I’m not sure if it’s a credit to Rucker that the first thing I think of associated with him is that video, but I have to admit, gratuitous double entendres aside, it remains a darn catchy commercial.

     
  • Hober Short 10:30 am on 15 June 2010 Permalink | Reply  

    The desperately-needed teacher $23 billion teacher bailout I wrote about last week is, of course, a shell game, trying to trick the public with specious forecasts:

    Start with that scary number of 300,000 teacher layoffs, which has been bandied about in numerous newspaper articles. The sources for it are interested parties: teachers unions and school administrators, whose national organizations counted layoff warning notices that have already been sent out this spring and extrapolated from there.

    . . .

    Moreover, springtime layoff notices are a notoriously unreliable guide to actual job cuts in the fall, because rules and regulations in many public school systems require administrators to notify every person who might conceivably be laid off — whether they actually expect to fire them or not. As the New York Times recently reported: “Everywhere, school officials tend to overestimate the potential for layoffs at this time of year, to ensure that every employee they might have to dismiss receives the required notifications.”

    The whole thing is a numbers game by the teacher unions to get more of that sweet sweet government cheese. Is anyone surprised? Not really.

    Okay, blog post #1 for this article done. Blog post #2: from later in the article:

    To be sure, the president and his advisers argue that the bill would pay for itself in part, because teachers and other school employees who are retained would continue to pay taxes and not collect unemployment benefits.

    This was just slipped in the article as a relative afterthought, but it jumps out at me as a very dangerous line of reasoning. Things like unemployment insurance and welfare create perverse incentives like this that make it rational in the economic sense to spend money to save money.

    In the field of macroeconomics, it is trivial to show that unemployment insurance decreases the costs of being unemployed, increasing the number of people who do it, raising the unemployment rate. From there, Okun’s Law says that a higher unemployment rate is an express elevator to lower GDP. On the macro side, it’s pretty widely accepted that an increase in unemployment benefits is bad for the bottom line.

    But now we see that not only does it provide perverse incentives to the individual receiving it, by paying him not to work any job that pays less than unemployment insurance’s weekly wage, but it also provides perverse incentives to the politicians who lobbied for the unemployment insurance in the first place, to justify more bailouts and payoffs.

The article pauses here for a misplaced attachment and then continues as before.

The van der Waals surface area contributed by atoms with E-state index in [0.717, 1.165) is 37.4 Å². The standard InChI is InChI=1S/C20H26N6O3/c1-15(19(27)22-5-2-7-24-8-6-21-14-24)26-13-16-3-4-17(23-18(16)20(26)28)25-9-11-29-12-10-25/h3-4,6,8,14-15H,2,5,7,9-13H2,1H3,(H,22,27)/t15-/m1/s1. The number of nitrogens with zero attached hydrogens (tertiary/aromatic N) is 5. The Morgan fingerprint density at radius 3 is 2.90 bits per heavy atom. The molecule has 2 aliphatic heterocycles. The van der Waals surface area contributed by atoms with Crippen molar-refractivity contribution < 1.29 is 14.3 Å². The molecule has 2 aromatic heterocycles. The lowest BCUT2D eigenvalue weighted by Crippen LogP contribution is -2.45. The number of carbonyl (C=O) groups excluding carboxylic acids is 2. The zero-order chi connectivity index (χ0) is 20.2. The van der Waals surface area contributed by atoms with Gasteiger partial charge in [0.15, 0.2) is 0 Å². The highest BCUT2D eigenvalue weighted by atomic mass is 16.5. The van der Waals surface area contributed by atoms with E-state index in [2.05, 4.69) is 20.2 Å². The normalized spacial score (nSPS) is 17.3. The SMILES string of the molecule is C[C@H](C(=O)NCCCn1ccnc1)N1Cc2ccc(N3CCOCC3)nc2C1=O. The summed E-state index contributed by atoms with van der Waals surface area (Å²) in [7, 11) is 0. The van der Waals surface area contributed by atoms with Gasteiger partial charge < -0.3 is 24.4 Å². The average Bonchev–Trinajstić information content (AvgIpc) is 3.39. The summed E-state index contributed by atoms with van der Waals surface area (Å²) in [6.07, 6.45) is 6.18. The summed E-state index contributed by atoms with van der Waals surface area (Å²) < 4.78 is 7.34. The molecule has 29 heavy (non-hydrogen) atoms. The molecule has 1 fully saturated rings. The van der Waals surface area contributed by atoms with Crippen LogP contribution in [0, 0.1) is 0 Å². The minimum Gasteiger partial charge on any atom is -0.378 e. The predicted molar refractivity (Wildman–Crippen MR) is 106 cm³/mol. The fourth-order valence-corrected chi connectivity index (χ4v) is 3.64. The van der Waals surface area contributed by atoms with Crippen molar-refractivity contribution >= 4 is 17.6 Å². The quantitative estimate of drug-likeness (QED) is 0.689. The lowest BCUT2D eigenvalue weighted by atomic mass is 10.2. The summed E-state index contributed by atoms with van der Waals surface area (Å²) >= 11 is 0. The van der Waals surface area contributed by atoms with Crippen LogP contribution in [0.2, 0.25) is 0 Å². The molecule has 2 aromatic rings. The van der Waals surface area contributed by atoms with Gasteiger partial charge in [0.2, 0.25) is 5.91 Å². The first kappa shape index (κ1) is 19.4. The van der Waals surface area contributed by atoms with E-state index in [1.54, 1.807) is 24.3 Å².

• Hober Short 4:30 pm on 14 June 2010 Permalink | Reply  

    The “discovery” of a trillion dollars of mineral resources in Afghanistan turn out to be contrived on a few fronts:

    But the military (and observers of the military) have known about Afghanistan’s mineral riches for years. The U.S. Geological Survey and the Navy concluded in a 2007 report that “Afghanistan has significant amounts of undiscovered nonfuel mineral resources,” including ”large quantities of accessible iron and copper [and] abundant deposits of colored stones and gemstones, including emerald, ruby [and] sapphire.”

    Not to mention that the $1 trillion figure is — at best — a guesstimate. None of the earlier U.S military reports on Afghan’s mineral riches cite that amount. And it might be prudent to be wary of any data coming out of Afghanistan’s own Mines Ministry, which “has long been considered one of the country’s most corrupt government departments,” The Wall Street Journal reports.

    If it sounds too good to be true, it’s probably just marketing.

     
  • Hober Short 3:54 pm on 14 June 2010 Permalink | Reply  

    He’s only sorry that he got caught.

    U.S. Rep. Bob Etheridge apologized Monday, following the release of a video on the Web that shows the Democratic lawmaker in a physical confrontation with another man on a Washington D.C. sidewalk.

    “I deeply and profoundly regret my reaction, and I apologize to all involved,” Etheridge, who represents North Carolina’s 2nd District, said in a statement. “Throughout my many years of service to the people of North Carolina, I have always tried to treat people from all viewpoints with respect.”

    I’m just glad that technology has gotten to the level that this crew was able to bring not one, but two cameras, so that the Congressman could only snatch away the first one.